One part of Mr. Douthat's response to Fr. Martin struck me particularly, because it represents a common refrain I've heard in recent months whenever the question of sex and marriage is discussed:
It seems to me that there have been many cases in church history when the faith did need to learn from a changing culture, to read the signs of the times and to adapt. But there are just as many cases, under regimes ancien and modern, when “adaptation” meant corruption, worldiness [sic], the partial abandonment of the gospel. And I always wonder, in our contemporary discussions about sex and marriage, how would-be reformers so confidently distinguish the Spirit from the spirit of the age. By which I suppose I mean: Does it make you feel uncomfortable at all that every power and principality of our age—every establishment, political and judicial and cultural—is on the side of change in these internal church debates? Does it ever make you worry, even a little, that these reforms are truer to a passing historical moment than to Christ?What Douthat appears to argue here is that the church is called to be a sign of contradiction in the world, and those who advocate for change on the church's viewpoints on sex and remarriage veer dangerously close to accommodation rather than to contradiction.
I think Douthat is right to point to the idea of the church as a sign of contradiction, but whenever this idea is cited with reference to the issues of sex and marriage, these thought always goes through my head: Surely it isn't only, or even primarily, in the realm of sexuality that the church is called to be a sign of contradiction? Is it not about so much more than that?
What we need to discern more clearly is what it meant for Jesus to be a sign of contradiction, to the point that his offensiveness to the prevailing order cost him his life. And what we see, in my humble opinion and as someone who is not a biblical scholar, is someone who calls his followers to a way of existing as community that was fundamentally different from the status quo; one that called into question the centrality of power, wealth, and domination and offered a way of being community that reversed the predominant 'rules' that characterized his age, and frankly our own.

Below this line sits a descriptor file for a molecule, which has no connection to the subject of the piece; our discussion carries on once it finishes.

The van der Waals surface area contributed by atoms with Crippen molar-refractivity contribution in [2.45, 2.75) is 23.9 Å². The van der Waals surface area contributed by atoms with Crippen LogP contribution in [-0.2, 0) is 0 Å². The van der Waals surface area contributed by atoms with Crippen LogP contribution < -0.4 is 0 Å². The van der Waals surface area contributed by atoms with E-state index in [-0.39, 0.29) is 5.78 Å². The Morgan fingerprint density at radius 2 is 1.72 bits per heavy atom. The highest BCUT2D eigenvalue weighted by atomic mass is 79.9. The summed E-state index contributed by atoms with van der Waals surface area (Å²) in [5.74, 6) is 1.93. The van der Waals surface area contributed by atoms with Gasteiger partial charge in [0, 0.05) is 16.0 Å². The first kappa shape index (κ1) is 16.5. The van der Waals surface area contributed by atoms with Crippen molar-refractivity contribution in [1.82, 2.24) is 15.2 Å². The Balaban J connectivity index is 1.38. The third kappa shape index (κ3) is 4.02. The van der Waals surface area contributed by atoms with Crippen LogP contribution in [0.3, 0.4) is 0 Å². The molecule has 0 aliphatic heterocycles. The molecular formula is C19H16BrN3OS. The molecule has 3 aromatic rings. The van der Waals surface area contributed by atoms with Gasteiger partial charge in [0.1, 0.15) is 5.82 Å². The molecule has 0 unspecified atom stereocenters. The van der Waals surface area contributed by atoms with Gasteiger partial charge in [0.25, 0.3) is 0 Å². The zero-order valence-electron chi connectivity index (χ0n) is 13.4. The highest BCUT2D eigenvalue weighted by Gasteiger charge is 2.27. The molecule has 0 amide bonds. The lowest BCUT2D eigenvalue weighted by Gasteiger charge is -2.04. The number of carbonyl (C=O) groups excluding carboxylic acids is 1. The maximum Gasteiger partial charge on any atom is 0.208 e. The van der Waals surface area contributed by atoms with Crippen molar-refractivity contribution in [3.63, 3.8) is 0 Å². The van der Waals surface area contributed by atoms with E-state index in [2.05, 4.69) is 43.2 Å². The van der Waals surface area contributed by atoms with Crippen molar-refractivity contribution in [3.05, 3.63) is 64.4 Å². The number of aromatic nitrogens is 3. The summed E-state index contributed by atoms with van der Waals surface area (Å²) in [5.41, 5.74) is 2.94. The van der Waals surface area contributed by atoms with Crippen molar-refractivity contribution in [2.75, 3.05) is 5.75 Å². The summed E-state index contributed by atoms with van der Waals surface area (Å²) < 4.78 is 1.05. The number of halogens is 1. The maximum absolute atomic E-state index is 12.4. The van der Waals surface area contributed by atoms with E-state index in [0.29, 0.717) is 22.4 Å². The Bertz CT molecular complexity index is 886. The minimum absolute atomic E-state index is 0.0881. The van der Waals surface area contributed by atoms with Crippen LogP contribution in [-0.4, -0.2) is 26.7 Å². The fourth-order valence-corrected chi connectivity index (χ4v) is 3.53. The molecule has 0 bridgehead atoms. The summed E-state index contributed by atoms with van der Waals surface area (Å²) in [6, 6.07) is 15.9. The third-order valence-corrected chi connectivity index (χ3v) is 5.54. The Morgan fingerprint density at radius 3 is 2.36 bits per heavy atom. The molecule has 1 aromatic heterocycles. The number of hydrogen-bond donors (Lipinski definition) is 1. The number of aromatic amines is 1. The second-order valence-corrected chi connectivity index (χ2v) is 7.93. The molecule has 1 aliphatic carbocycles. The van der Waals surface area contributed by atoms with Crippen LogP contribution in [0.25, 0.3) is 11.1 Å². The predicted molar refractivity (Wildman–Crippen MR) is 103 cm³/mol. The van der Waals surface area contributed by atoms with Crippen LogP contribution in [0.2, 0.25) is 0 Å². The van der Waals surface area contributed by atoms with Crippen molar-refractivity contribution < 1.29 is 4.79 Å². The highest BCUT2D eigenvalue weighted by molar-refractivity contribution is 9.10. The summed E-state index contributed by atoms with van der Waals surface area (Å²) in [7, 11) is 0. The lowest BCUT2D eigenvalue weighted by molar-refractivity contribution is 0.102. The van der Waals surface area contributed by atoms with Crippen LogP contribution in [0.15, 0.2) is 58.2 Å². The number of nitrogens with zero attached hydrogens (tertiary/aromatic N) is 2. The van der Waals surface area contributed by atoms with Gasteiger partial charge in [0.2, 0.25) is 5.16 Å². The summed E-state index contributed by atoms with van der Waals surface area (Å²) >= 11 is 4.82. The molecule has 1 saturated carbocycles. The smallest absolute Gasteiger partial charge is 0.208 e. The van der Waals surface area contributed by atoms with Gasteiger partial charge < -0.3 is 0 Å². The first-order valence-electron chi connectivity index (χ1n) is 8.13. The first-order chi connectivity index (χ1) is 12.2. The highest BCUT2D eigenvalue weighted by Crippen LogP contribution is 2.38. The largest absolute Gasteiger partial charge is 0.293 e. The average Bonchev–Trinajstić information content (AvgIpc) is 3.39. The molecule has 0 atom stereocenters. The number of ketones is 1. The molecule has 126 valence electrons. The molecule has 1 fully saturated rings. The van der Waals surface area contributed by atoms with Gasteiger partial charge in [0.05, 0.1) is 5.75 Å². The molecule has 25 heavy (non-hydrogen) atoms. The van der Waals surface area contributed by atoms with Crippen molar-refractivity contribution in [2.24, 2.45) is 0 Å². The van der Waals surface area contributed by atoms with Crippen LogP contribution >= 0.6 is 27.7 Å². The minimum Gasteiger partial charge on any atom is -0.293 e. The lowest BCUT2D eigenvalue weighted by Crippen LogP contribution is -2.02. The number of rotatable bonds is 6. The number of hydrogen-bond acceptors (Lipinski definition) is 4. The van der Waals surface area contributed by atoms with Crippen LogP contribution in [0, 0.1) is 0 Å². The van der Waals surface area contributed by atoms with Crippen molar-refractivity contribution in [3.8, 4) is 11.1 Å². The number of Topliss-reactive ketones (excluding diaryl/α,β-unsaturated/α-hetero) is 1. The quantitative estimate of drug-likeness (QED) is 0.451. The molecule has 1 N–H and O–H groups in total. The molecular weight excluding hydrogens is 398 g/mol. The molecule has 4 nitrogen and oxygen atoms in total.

There's something both terribly frightening and exhilarating about Jesus' call, and something that appears to me to be far more revolutionary and far-reaching than is usually understood. If I may be so frank, it seems to me that Jesus' message looks more like the Catholic Worker than it does Catholic Vote.
So yes, let's do appeal to the important idea of the church as a sign of contradiction. But let's stop fooling ourselves by thinking that the church fulfills this call to be a sign of contradiction when it proposes a sexual morality supposedly at odds with the dominant culture.
It seems to me that the notion of the church as a sign of contradiction is far more serious than that.
Here's my Twitter rant after my scooter ride this morning. I am, as always, open to dialogue.
Painting above is Rembrandt's "The Descent from the Cross" and was found on www.wga.hu